Intermediate Apprenticeships: What you need to know

There’s more than one way to join an apprenticeship…  

No matter what stage of your career you’re in, apprenticeships are an excellent way to build up your experience levels and break into a new field. But with many different types of apprenticeship available, knowing which one is right for you is vital for anyone looking to get started.

To help point you in the right direction, here’s everything you need to know about Intermediate Apprenticeships:

What are Intermediate Apprenticeships?

Intermediate Apprenticeships are the first level of apprenticeships.

They combine on-the-job training with classroom study, which will help to provide all the skills and training you need to get started in a new industry.

Intermediate Apprentices work towards work-based learning qualifications, such as an NVQ Level 2, which is mixed with Key Skills in English, Maths and ICT. Most will then progress to a relevant knowledge-based qualification such as a BTEC.


How long do they last?

Intermediate Apprenticeships last for around 12 months.

However, there is no set time limit to complete training, and some employers may offer extra time to get qualified as part of their own apprenticeship schemes.


What can I study?

Apprenticeships are available in more than 170 industries across the UK.

In other words, no matter what role you’re looking to move into in your career, there will be an available opportunity out there for you.

Some of the most popular Intermediate Apprenticeships include Accounting, IT, Fashion & Textiles, Hair & Beauty, Plumbing & Electrics, Carpentry and Digital Marketing.

However, there are a number of other opportunities outside of the more traditional routes, and more and more employers are offering apprenticeships as a way to upskill their workforce.

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How old do I have to be for Intermediate Apprenticeship?

You must be at least 16 years old in order to start an apprenticeship.

However, there’s no maximum age limit, so it’s never too late to start learning. All you need to do is find the right opportunity for you.

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Can I continue my education while I’m doing an apprenticeship?


Your Intermediate Apprenticeship won’t just help to build up your experience in the workplace.

They also provide you with a real, recognised qualification in your chosen career. Most commonly these are earned in a classroom setting, with your employer giving you dedicated time every week to complete your studies – whether it’s one or two days a week, or a few weeks at a time.


What are the entry requirements for an Intermediate Apprenticeship?

Some employers may ask for two or more GCSE passes (grade A*-C). Ideally, these would be in Maths and English.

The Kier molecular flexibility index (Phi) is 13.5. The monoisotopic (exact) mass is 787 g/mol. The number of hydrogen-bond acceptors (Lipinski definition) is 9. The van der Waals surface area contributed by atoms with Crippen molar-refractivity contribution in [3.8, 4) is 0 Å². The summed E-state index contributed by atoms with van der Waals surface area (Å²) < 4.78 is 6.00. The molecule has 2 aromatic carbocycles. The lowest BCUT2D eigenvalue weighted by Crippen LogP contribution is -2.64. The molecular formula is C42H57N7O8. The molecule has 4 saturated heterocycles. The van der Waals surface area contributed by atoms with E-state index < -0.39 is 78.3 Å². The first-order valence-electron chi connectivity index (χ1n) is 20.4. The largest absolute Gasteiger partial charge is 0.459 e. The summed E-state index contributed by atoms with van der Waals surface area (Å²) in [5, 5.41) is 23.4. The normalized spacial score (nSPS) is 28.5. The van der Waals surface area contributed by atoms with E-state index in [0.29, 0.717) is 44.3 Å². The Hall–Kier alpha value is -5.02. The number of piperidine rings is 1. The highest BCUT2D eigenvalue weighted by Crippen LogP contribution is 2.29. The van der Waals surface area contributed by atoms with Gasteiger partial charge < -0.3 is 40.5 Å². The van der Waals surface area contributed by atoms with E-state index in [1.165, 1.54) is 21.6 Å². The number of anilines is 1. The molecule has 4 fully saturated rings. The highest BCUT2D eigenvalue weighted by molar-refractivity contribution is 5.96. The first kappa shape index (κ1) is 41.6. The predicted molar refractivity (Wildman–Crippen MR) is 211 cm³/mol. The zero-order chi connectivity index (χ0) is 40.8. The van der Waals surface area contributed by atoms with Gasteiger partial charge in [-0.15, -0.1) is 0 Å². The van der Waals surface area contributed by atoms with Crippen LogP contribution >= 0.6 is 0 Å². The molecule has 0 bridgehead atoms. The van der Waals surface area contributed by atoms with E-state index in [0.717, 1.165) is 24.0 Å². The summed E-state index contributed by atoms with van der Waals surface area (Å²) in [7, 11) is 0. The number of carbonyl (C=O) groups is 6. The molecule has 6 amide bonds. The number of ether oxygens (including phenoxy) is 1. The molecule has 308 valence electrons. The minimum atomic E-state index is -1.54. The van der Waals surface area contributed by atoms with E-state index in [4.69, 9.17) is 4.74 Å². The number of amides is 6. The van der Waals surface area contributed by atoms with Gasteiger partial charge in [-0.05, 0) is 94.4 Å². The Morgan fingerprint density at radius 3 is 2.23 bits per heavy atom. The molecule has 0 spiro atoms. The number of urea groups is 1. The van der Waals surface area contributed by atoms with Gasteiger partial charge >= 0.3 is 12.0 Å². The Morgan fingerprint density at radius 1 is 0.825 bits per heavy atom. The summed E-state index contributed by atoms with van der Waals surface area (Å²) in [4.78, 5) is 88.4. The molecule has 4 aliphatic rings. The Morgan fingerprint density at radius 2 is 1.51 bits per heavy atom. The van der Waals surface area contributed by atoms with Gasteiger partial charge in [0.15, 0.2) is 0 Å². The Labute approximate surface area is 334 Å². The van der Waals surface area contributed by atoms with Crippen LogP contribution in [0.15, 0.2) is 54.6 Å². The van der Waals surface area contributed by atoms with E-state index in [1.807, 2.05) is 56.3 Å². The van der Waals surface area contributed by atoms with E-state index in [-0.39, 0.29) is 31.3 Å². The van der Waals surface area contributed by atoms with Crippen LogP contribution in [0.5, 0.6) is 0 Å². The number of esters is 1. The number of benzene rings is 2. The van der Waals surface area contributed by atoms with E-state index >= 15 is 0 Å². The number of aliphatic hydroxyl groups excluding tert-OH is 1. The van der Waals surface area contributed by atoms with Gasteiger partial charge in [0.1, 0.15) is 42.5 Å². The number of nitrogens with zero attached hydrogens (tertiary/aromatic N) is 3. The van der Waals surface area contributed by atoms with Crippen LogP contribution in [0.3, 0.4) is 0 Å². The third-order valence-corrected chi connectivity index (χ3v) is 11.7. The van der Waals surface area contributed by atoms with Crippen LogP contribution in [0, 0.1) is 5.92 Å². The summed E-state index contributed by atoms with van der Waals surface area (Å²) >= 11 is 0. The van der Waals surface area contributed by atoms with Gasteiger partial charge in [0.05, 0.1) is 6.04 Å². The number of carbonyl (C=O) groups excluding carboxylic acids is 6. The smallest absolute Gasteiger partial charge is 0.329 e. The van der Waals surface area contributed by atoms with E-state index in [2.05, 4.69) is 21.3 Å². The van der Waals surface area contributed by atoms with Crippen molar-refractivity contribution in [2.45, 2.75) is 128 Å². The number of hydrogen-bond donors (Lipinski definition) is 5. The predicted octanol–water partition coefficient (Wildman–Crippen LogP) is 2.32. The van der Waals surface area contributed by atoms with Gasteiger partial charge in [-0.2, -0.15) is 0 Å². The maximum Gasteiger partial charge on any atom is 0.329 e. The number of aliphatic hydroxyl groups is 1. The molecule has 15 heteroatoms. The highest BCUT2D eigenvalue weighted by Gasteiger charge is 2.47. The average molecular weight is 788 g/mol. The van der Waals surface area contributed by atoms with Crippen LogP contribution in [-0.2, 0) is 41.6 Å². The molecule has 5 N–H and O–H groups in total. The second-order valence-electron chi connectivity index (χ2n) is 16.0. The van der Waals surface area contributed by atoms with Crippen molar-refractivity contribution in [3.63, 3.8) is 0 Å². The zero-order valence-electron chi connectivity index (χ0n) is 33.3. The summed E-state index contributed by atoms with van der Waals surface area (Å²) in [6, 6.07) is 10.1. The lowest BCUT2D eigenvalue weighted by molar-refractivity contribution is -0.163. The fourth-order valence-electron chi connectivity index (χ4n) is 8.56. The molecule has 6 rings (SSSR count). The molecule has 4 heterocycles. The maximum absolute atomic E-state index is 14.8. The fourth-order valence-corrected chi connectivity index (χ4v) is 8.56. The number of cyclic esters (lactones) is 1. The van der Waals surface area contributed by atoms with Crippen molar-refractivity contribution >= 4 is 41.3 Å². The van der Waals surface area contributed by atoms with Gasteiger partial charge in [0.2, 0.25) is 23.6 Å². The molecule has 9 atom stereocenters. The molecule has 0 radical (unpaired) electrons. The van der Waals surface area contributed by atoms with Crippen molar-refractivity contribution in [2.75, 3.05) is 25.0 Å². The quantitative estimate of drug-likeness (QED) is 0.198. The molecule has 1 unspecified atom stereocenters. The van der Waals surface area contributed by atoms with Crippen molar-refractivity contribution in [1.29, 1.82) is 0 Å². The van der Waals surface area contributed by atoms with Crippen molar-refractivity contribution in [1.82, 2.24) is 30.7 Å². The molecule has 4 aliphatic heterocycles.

However, they’re not necessarily a prerequisite, and many companies will provide a basic numeracy and literacy test during the application process.

There’s also an Access to Apprenticeship scheme, if you feel like your current credentials fall short.

Applying for apprenticeships

Apprenticeships: How to get started


How much do apprentices earn?

Apprentices aged between 16 and 18 are eligible for the National Minimum Wage for apprentices, which is currently £4.30 per hour.

This amount will also apply to apprentices over the age of 19, who are still in their first year of studying.


What is the equivalent of an Intermediate Apprenticeship?

An Intermediate Apprenticeship is equivalent to five GCSEs (grades A*-C).

They can also be used as an entry qualification for an Advanced Apprenticeship, which is the next level of apprenticeship.


What are the advantages of an Intermediate Apprenticeship?

Starting an apprenticeship isn’t just a great way to build your skills and experience levels – it’s also a really practical way to gain a new qualification.

And because you’ll have the opportunity to earn while you learn, you won’t be saddled with debts or any expensive enrolment fees in order to get certified.

Other key benefits of apprenticeships include getting your foot in the door with a well-respected company, boosting your career prospects with industry-recognised training, and the ability to test your skills in the short-term – meaning you won’t have to pay any money if you realise the role isn’t really right for you.

You’ll also get to play to your strengths. So whether you’re looking for a hands-on role that doesn’t really require uni, or you want to learn coding on-the-job and start building your career right away, an apprenticeship is the perfect place to get started.

Why choose an apprenticeship?


What next?

After completing an Intermediate Apprenticeship, you can move onto an Advanced Apprenticeship (commonly with the same employer), or move into a fully-paid full-time position in your chosen position.

Once an Advanced Apprenticeship has been completed, you may also move onto a Higher Apprenticeship – the highest level available.

Advanced Apprenticeships: What you need to know

Higher Apprenticeships: What you need to know



Ready to get started? View all available apprenticeships now.


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